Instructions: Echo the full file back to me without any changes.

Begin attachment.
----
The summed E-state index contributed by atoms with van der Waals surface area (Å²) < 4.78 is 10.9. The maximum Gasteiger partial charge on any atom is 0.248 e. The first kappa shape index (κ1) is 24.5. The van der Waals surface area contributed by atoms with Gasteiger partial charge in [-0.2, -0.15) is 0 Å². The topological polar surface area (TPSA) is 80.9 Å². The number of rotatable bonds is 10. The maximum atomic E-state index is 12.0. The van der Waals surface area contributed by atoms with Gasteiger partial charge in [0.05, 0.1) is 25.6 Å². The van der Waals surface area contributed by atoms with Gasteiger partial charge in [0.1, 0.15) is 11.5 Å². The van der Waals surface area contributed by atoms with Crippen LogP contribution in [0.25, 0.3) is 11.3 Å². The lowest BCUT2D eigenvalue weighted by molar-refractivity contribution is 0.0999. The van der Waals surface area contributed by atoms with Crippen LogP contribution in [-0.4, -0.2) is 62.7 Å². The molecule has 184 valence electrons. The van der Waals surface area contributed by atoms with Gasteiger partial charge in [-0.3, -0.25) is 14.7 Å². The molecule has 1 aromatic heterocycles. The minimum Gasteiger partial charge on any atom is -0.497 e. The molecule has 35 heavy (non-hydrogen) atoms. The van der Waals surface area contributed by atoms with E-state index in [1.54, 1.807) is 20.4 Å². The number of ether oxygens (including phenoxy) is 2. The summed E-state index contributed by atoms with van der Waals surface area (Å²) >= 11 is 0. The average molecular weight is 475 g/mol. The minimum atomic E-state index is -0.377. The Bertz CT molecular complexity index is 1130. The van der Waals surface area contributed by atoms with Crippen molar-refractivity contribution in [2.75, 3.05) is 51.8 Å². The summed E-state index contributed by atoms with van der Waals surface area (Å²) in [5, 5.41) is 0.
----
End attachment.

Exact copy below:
The summed E-state index contributed by atoms with van der Waals surface area (Å²) < 4.78 is 10.9. The maximum Gasteiger partial charge on any atom is 0.248 e. The first kappa shape index (κ1) is 24.5. The van der Waals surface area contributed by atoms with Gasteiger partial charge in [-0.2, -0.15) is 0 Å². The topological polar surface area (TPSA) is 80.9 Å². The number of rotatable bonds is 10. The maximum atomic E-state index is 12.0. The van der Waals surface area contributed by atoms with Gasteiger partial charge in [0.05, 0.1) is 25.6 Å². The van der Waals surface area contributed by atoms with Gasteiger partial charge in [0.1, 0.15) is 11.5 Å². The van der Waals surface area contributed by atoms with Crippen LogP contribution in [0.25, 0.3) is 11.3 Å². The lowest BCUT2D eigenvalue weighted by molar-refractivity contribution is 0.0999. The van der Waals surface area contributed by atoms with Crippen LogP contribution in [-0.4, -0.2) is 62.7 Å². The molecule has 184 valence electrons. The van der Waals surface area contributed by atoms with Gasteiger partial charge in [-0.3, -0.25) is 14.7 Å². The molecule has 1 aromatic heterocycles. The minimum Gasteiger partial charge on any atom is -0.497 e. The molecule has 35 heavy (non-hydrogen) atoms. The van der Waals surface area contributed by atoms with E-state index in [1.54, 1.807) is 20.4 Å². The number of ether oxygens (including phenoxy) is 2. The summed E-state index contributed by atoms with van der Waals surface area (Å²) >= 11 is 0. The average molecular weight is 475 g/mol. The minimum atomic E-state index is -0.377. The Bertz CT molecular complexity index is 1130. The van der Waals surface area contributed by atoms with Crippen molar-refractivity contribution in [2.75, 3.05) is 51.8 Å². The summed E-state index contributed by atoms with van der Waals surface area (Å²) in [5, 5.41) is 0.